Microsoft's rumoured plans to dive into the 7in tablet fray have been interpreted as a last-ditch attempt by the software giant to remain relevant in the post-PC world.
According to a report in the Wall Street Journal, the software giant is planning to launch a 7in version of its Surface device, with mass production expected to start later this year.
Jeremy Davies, co-founder of market watcher Context, claimed Microsoft is struggling to remain relevant in a world where tablets are now the preferred form factor for most consumers.
"I would not say it is desperate quite yet but this is an urgent move from Microsoft to keep in the game," he said.
While Microsoft's traditional desktop and notebook market is declining at its fastest rate ever – not helped by Windows 8 – the vendor is also yet to make much of an impression in the tablet market, either through Surface or OEM partners.
As of mid-March, Microsoft had reportedly shifted just 1.5m of its 10in Surface RT and Pro tablets, despite analyst estimates that three million had been made. It is as yet unclear if and when resellers will be given access to the devices.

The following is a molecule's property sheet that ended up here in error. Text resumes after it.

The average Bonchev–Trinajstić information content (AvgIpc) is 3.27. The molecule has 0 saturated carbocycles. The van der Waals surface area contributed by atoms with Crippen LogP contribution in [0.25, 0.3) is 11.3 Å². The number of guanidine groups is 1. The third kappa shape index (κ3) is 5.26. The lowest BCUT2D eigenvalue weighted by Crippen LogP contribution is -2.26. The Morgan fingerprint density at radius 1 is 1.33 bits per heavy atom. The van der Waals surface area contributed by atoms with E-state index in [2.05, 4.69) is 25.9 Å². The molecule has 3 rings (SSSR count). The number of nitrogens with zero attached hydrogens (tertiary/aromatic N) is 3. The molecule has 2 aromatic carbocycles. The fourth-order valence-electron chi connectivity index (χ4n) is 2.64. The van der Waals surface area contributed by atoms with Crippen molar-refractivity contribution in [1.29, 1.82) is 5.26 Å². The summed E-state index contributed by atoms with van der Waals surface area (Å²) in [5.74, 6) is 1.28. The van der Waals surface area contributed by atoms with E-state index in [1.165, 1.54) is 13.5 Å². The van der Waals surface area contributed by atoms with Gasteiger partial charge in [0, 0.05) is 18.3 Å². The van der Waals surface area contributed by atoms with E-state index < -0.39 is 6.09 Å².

Crucially, Microsoft is just a peripheral figure in a 7in tablet market that has been tipped to boom this year. According to analyst NPD Display Search, tablets with 7in to 8in screen sizes will account for 45 per cent – or 108 million units – of the market this year.
With nearly all the OEMs siding with Android rather than Windows 8 in the 7in space, Microsoft has little choice but to enter the market under its own steam, Davies said.
"Microsoft must be scared silly at the rate of change and the number of tablets that are not running Windows," he said.
"The iPad Mini and Nexus 7 are going absolute gangbusters and Microsoft is just seeing its market share slip away. Surface has been a damp squib and now they are trying to get in on 7in to stay in the game. Windows 8 is an also-ran [in the tablet market] – no matter how hard Microsoft and the OEMs are trying – so what else can they do?"
According to figures from IDC released last night, global PC shipments bombed by 14 per cent year on year in Q1, the biggest drop since the analyst began tracking the market 19 years ago. It fingered Windows 8 for slowing down what was an already ailing market.
Richard Gibbons, software manager at reseller Bechtle, said Microsoft would be "crazy" not to enter the 7in tablet space given the success of the iPad Mini, Nexus 7 and Kindle Fire.
"Even if it is seen as a 'me too' move, that is not a bad thing ultimately... if consumers want it, Microsoft should offer it," he said.
"I think it would be a good move and should definitely help increase awareness and sales for Windows 8/RT and Microsoft devices in general."
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